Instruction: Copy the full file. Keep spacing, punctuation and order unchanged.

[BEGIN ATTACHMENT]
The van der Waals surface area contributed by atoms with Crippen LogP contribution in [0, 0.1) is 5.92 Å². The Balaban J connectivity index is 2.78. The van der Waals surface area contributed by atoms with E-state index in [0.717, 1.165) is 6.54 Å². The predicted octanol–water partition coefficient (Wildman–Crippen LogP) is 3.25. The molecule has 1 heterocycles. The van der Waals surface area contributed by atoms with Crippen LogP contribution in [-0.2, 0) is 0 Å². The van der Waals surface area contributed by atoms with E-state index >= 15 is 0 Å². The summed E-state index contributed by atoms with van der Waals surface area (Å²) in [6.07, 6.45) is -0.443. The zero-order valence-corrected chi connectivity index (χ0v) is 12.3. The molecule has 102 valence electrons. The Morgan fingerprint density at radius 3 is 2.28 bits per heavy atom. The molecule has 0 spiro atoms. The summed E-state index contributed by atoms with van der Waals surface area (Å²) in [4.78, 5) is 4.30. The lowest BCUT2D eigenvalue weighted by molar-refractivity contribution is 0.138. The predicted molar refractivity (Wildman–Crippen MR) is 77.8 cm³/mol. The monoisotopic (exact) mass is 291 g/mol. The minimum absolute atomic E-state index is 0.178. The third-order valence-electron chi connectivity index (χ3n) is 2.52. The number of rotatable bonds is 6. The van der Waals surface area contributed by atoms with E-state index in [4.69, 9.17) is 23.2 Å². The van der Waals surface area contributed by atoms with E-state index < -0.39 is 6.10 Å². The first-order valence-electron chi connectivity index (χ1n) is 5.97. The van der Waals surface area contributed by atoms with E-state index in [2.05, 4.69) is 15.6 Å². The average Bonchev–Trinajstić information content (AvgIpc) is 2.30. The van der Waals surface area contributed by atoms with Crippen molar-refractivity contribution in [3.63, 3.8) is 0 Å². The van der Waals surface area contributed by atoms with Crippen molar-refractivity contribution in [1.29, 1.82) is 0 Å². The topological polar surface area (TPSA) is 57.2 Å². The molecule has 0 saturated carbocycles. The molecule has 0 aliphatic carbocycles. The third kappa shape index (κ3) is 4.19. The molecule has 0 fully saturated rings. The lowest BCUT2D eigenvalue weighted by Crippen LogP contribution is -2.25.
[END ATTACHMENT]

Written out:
The van der Waals surface area contributed by atoms with Crippen LogP contribution in [0, 0.1) is 5.92 Å². The Balaban J connectivity index is 2.78. The van der Waals surface area contributed by atoms with E-state index in [0.717, 1.165) is 6.54 Å². The predicted octanol–water partition coefficient (Wildman–Crippen LogP) is 3.25. The molecule has 1 heterocycles. The van der Waals surface area contributed by atoms with Crippen LogP contribution in [-0.2, 0) is 0 Å². The van der Waals surface area contributed by atoms with E-state index >= 15 is 0 Å². The summed E-state index contributed by atoms with van der Waals surface area (Å²) in [6.07, 6.45) is -0.443. The zero-order valence-corrected chi connectivity index (χ0v) is 12.3. The molecule has 102 valence electrons. The Morgan fingerprint density at radius 3 is 2.28 bits per heavy atom. The molecule has 0 spiro atoms. The summed E-state index contributed by atoms with van der Waals surface area (Å²) in [4.78, 5) is 4.30. The lowest BCUT2D eigenvalue weighted by molar-refractivity contribution is 0.138. The predicted molar refractivity (Wildman–Crippen MR) is 77.8 cm³/mol. The monoisotopic (exact) mass is 291 g/mol. The minimum absolute atomic E-state index is 0.178. The third-order valence-electron chi connectivity index (χ3n) is 2.52. The number of rotatable bonds is 6. The van der Waals surface area contributed by atoms with E-state index in [4.69, 9.17) is 23.2 Å². The van der Waals surface area contributed by atoms with E-state index < -0.39 is 6.10 Å². The first-order valence-electron chi connectivity index (χ1n) is 5.97. The van der Waals surface area contributed by atoms with E-state index in [2.05, 4.69) is 15.6 Å². The average Bonchev–Trinajstić information content (AvgIpc) is 2.30. The van der Waals surface area contributed by atoms with Crippen molar-refractivity contribution in [3.63, 3.8) is 0 Å². The van der Waals surface area contributed by atoms with Crippen molar-refractivity contribution in [1.29, 1.82) is 0 Å². The topological polar surface area (TPSA) is 57.2 Å². The molecule has 0 saturated carbocycles. The molecule has 0 aliphatic carbocycles. The third kappa shape index (κ3) is 4.19. The molecule has 0 fully saturated rings. The lowest BCUT2D eigenvalue weighted by Crippen LogP contribution is -2.25.